The prevailing paradigm in obstetrics has been the sterile womb hypothesis. However, some investigators have recently asserted that the placenta, intra-amniotic environment, and fetus harbor resident microbial communities. The primary focus of the debate is that most studies proposing the existence of placental and fetal microbiota in humans and animal models have relied heavily (if not exclusively) on DNA sequencing techniques, and the bacterial signals identified in these studies may actually be background DNA contaminants from extraction kits, PCR and sequencing reagents, and general laboratory environments.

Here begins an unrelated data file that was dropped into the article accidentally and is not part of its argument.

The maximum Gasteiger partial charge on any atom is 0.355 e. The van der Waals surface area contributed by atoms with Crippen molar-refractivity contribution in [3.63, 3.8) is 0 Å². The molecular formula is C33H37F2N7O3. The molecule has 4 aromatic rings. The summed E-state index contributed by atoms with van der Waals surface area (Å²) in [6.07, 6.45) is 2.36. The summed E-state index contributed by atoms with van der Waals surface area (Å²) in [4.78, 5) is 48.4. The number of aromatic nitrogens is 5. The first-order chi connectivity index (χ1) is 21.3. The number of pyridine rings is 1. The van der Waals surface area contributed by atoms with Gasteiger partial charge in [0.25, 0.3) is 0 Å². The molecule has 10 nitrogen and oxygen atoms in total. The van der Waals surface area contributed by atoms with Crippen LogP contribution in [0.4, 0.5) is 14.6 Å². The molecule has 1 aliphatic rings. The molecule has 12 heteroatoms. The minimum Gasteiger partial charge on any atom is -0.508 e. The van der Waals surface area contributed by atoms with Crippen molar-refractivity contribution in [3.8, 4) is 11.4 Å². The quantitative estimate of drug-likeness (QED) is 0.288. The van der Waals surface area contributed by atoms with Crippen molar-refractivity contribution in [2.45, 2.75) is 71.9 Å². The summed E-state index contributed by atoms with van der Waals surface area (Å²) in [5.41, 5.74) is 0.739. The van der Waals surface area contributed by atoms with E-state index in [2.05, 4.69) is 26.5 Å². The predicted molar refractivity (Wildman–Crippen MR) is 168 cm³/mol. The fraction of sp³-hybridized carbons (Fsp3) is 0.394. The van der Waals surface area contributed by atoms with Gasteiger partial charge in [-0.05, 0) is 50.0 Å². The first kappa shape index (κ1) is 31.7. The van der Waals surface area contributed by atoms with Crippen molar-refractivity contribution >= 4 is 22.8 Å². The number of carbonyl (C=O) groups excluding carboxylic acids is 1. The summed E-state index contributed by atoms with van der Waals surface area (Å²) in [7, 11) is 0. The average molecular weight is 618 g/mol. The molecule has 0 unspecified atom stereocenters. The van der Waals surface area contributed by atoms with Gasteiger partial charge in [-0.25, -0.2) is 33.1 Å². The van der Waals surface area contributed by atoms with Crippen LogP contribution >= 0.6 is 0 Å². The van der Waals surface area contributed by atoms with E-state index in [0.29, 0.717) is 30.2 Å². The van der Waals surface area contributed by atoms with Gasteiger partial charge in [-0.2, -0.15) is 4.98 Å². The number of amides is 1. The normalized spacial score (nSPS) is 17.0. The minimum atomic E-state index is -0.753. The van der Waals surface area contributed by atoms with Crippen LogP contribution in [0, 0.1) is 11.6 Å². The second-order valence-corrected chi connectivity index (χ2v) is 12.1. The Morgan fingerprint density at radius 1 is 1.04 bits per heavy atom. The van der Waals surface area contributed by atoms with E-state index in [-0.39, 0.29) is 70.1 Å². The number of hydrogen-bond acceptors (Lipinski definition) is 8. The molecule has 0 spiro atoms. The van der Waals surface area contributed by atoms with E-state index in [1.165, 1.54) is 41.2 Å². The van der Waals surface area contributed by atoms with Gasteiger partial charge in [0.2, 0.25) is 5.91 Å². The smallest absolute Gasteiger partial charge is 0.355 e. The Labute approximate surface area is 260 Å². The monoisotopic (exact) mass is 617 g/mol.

PRB researchers determined whether the placental and fetal tissues of rhesus macaques obtained from cesarean deliveries without labor harbor bacterial communities by using bacterial culture, quantitative real-time PCR, and 16S rRNA gene sequencing, and by comparing the bacterial profiles of these tissues to those of background technical controls. Cultures of fetal and placental tissues did not yield bacteria. Furthermore, the bacterial burden and profiles of fetal and placental tissues did not exceed or differ from those of background technical controls. By contrast, the bacterial burden and profiles of low microbial biomass positive controls (i.e. urine) did exceed and differ from those of background technical controls. Among the rhesus macaque samples, distinct microbial signals were limited to the uterine wall. Therefore, using multiple modes of microbiologic inquiry, there was no consistent evidence of bacterial communities inhabiting the placental or fetal tissues of rhesus macaques. This study provides further evidence against the in utero colonization hypothesis and the existence of a placental microbiota. If there are intrauterine bacterial communities, they are limited to the uterine wall.